I recently finished reading a John Grisham novel, “Sycamore Row”. Filled with intrigue, suspense, and surprises around every corner. It deserves its’ #1 New York Times Bestseller status as a fiction novel.
Seth Hubbard hangs himself from a Sycamore tree. Before he does, he writes a handwritten Will and sends it to attorney Jake Brigance instructing Jake to make sure the Will is enforced. Seth leaves 90% of his estate to his housekeeper and disinherits his children.
Jake finds himself embroiled in a big and controversial trial. Each of the children and grandchildren hires a lawyer who tries to discredit the Will.
The next 600 or so pages of the novel are about Jake trying to find out why Seth would leave 90% of his estate to his housekeeper and disinherit his children.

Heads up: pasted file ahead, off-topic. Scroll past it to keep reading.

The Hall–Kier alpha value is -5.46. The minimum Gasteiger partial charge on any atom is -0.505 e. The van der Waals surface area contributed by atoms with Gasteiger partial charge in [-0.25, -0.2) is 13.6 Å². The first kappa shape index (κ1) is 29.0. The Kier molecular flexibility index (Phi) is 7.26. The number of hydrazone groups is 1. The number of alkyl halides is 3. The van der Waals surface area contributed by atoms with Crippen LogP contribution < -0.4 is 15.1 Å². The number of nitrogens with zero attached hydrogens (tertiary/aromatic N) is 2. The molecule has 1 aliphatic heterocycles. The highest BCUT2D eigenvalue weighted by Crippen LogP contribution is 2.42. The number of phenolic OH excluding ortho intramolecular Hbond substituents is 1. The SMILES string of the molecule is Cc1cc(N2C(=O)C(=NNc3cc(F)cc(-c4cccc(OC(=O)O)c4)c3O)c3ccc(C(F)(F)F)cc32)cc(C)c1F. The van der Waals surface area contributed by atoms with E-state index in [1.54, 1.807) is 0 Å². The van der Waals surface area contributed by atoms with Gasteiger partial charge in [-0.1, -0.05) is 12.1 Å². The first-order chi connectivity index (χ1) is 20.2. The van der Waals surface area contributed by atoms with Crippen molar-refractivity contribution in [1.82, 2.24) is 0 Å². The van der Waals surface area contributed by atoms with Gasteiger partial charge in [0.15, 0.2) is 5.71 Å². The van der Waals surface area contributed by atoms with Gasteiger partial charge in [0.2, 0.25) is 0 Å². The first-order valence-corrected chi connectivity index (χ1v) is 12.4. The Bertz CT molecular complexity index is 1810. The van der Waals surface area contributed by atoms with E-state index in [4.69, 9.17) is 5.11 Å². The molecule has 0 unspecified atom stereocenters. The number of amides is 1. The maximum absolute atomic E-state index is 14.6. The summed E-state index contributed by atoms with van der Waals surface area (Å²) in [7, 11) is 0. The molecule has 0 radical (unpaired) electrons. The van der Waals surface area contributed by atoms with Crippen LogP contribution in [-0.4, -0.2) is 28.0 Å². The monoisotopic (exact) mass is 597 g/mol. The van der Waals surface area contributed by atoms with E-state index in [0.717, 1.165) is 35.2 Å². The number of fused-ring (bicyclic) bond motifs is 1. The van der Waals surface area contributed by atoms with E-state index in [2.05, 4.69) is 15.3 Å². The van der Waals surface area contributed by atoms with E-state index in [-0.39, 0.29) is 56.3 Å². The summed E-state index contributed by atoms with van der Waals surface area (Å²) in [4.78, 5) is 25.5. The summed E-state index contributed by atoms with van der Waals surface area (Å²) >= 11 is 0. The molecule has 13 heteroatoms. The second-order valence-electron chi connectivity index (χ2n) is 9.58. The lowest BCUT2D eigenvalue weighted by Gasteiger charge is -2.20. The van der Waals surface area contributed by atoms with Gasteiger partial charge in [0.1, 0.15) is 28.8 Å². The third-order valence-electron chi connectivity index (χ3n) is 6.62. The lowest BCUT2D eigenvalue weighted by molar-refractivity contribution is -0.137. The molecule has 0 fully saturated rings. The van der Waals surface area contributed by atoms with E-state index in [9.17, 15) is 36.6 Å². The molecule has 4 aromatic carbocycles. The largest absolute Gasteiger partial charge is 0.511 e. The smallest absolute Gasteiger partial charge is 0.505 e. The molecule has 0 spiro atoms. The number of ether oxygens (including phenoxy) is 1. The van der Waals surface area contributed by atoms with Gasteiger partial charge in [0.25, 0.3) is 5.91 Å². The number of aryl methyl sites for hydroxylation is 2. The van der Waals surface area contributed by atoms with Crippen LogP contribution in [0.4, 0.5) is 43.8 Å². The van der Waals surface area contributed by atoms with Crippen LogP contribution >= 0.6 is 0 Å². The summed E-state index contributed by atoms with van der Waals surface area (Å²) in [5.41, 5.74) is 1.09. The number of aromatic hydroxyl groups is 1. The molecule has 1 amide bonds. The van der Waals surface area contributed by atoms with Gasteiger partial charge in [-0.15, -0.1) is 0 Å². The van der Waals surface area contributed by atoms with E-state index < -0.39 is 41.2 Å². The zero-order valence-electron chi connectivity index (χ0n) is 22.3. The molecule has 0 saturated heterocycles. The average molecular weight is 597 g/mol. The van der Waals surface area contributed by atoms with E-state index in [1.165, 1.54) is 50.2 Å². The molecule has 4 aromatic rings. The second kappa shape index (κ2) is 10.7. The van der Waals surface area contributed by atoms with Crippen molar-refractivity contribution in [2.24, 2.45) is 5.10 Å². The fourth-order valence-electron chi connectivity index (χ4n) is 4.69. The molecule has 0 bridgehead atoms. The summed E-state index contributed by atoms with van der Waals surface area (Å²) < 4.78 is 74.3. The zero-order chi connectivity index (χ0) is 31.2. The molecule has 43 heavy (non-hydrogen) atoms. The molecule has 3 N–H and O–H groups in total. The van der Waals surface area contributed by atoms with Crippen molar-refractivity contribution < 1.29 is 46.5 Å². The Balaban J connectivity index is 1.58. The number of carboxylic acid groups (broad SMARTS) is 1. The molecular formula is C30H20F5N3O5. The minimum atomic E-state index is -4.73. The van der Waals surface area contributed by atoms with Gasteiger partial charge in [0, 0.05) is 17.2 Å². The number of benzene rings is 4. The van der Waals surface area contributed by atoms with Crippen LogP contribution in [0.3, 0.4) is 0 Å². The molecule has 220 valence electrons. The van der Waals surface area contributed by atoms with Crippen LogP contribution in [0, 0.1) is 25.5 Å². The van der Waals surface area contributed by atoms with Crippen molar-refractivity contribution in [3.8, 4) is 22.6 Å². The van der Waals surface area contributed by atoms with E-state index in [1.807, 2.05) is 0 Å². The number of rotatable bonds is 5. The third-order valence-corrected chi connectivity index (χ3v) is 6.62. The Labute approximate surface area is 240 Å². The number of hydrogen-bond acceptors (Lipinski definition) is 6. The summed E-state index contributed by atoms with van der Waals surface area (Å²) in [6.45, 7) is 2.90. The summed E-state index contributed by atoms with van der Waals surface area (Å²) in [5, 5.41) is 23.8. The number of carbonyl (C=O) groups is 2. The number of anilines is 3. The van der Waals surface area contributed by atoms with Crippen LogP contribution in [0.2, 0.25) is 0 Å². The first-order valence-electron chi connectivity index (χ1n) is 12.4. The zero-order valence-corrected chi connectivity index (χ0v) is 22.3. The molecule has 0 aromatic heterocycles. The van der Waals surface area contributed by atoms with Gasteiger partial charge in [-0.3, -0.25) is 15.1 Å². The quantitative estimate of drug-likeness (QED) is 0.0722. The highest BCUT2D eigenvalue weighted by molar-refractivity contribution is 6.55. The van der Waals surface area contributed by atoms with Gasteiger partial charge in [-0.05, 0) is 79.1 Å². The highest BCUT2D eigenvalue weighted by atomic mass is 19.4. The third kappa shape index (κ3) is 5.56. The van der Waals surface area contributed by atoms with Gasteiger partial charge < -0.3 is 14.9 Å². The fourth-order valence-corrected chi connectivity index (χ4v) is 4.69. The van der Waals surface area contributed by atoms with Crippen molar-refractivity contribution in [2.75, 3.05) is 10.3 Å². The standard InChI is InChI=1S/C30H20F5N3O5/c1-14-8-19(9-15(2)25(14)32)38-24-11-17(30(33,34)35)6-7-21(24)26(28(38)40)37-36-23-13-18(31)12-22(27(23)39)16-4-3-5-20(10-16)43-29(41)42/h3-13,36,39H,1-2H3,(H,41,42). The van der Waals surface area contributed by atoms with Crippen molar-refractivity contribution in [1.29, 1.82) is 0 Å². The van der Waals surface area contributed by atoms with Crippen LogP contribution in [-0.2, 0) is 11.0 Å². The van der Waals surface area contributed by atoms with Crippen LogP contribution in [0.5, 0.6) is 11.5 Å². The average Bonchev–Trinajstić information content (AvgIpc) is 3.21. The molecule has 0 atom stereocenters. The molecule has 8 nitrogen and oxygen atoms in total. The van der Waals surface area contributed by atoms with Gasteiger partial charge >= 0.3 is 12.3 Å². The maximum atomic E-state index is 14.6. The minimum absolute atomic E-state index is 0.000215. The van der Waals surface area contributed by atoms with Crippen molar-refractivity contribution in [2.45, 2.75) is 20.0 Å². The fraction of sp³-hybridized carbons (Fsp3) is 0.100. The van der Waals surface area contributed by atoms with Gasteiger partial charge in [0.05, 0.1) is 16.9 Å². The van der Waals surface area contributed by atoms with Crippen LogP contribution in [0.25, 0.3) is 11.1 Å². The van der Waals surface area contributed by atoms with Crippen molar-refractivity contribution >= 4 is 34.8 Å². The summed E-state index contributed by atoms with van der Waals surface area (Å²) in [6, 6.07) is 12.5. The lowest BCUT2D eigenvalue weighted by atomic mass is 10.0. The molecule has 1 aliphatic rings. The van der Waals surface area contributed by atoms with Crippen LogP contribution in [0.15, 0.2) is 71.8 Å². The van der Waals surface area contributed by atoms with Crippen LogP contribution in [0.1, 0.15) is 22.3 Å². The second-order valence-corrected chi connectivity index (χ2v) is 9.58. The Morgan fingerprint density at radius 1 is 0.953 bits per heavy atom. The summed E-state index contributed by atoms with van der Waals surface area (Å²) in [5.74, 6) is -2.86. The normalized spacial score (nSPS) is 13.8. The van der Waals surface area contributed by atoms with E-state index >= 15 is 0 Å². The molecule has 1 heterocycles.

While it makes for a great fiction novel about greed and family conflict, sadly many families find themselves in a similar experience in real life.
Author Simon Sinek wrote a book entitled “start with why”. If Seth had written his reasons why he did what he did, the book would be about 10 pages long, and would be uninteresting and boring.
Our goal is to speak clearly one’s intentions when they can no longer speak. We must, as estate planners, do a better job at encouraging clients to pass on assets with intention.
We can then leave the mystery, intrigue, conflict and suspense to Grisham novels, and leave an intact family and honor intentions in real life.